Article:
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When Julian Pleasants died on Sept. 7, North Carolina lost one of its most important academic and popular historians.

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September, to me, is the airplane that takes me to Disneyland, the dinner of beef stew that leads to the dessert of cake, or the socks that go on under a beautiful new pair of boots.

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When North Carolinians are free to trade with whomever they choose, be it South Carolinians or South Koreans, some local businesses may lose sales. The case for markets isn’t based on promises of cost-free benefits or perfect outcomes. No such promises could ever be honored in the real world.

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Debbie Matthews is on vacation this week. Her column will return on Sept. 14.

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Before Thomas Jefferson died in 1826, he wrote his own epitaph. Did he mention any of his political offices? No. Jefferson wanted only three accomplishments listed on his gravestone: author of the Declaration of Independence, founder of the University of Virginia, and author of the Virginia …

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“Why do you pick on Republicans so much? Don’t you know it was the Democrats who were the authors of Jim Crow?”

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What should we say to each other about Sept. 11, 2001, now that 20 years have gone by since the awful day and our troops are leaving Afghanistan? In searching for an answer, I found the column I wrote back then. And I want to share it again as I have done every five years.

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When I was a little kid, I used to love Gidget movies. I was the cool surfer girl who didn’t know she was gorgeous, bewitched all the guys, had an amazing wardrobe and never wore the same outfit twice.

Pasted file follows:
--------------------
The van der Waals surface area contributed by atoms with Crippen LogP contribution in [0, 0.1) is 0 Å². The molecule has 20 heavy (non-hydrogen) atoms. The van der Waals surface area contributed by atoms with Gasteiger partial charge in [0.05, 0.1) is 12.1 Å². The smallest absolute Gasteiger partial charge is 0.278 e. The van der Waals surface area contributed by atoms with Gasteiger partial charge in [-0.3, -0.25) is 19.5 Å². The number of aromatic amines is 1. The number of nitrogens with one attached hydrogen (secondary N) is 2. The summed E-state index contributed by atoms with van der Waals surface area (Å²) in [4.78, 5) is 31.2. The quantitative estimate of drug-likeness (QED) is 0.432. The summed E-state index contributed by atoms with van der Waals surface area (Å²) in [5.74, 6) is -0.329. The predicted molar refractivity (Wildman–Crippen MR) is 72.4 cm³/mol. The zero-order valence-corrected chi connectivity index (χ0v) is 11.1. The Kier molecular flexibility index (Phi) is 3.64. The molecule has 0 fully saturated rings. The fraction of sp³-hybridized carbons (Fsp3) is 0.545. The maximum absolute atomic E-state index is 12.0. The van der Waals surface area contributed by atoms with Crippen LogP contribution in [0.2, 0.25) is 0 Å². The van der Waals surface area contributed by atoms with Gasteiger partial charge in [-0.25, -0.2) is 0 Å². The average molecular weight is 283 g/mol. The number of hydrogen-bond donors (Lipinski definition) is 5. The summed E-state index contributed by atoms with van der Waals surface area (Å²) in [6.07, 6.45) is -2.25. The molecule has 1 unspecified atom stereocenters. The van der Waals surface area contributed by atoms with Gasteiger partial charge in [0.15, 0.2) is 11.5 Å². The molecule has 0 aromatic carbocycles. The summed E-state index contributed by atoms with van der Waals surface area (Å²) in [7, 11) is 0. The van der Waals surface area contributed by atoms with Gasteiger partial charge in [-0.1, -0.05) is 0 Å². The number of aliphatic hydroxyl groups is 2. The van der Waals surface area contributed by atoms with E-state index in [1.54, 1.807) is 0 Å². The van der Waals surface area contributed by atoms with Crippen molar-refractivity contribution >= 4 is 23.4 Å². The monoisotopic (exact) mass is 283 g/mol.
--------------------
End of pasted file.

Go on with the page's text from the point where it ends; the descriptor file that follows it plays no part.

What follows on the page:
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I’ve long thought the North Carolina General Assembly should reform our state’s archaic and anti-competitive requirement for certificates-of-need. In the post-COVID world we are entering, however, reform is no longer just a good idea. It’s an imperative.

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A couple of weeks ago at the dealership, my manager Nathaniel called me over.

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The University of North Carolina systemically discriminates by race and ethnicity in student admissions and faculty hiring. Arguably such behavior is already forbidden by federal and state law.

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The N.C. House finally approved a proposed budget bill last week for the fiscal year that began July 1 — six weeks ago. Now comes a period of negotiation with the state Senate, which passed its version a few weeks before, and after that one hopes, some measure of legitimate give and take wit…

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There is some surprisingly good news for Donald Trump in a new book that, ironically, aims to demonstrate the former president’s incompetence.

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When I started selling cars, there were people in my life who thought I might become cynical, jaded, and mistrustful of the motives of others.

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North Carolina’s state government has a multi-billion-dollar surplus. Its enormity has multiple causes: past spending discipline, revenue growth from a resurgent economy and gobs of borrowed federal money. Its enormity also presents North Carolina’s conservative-run legislature with a challenge.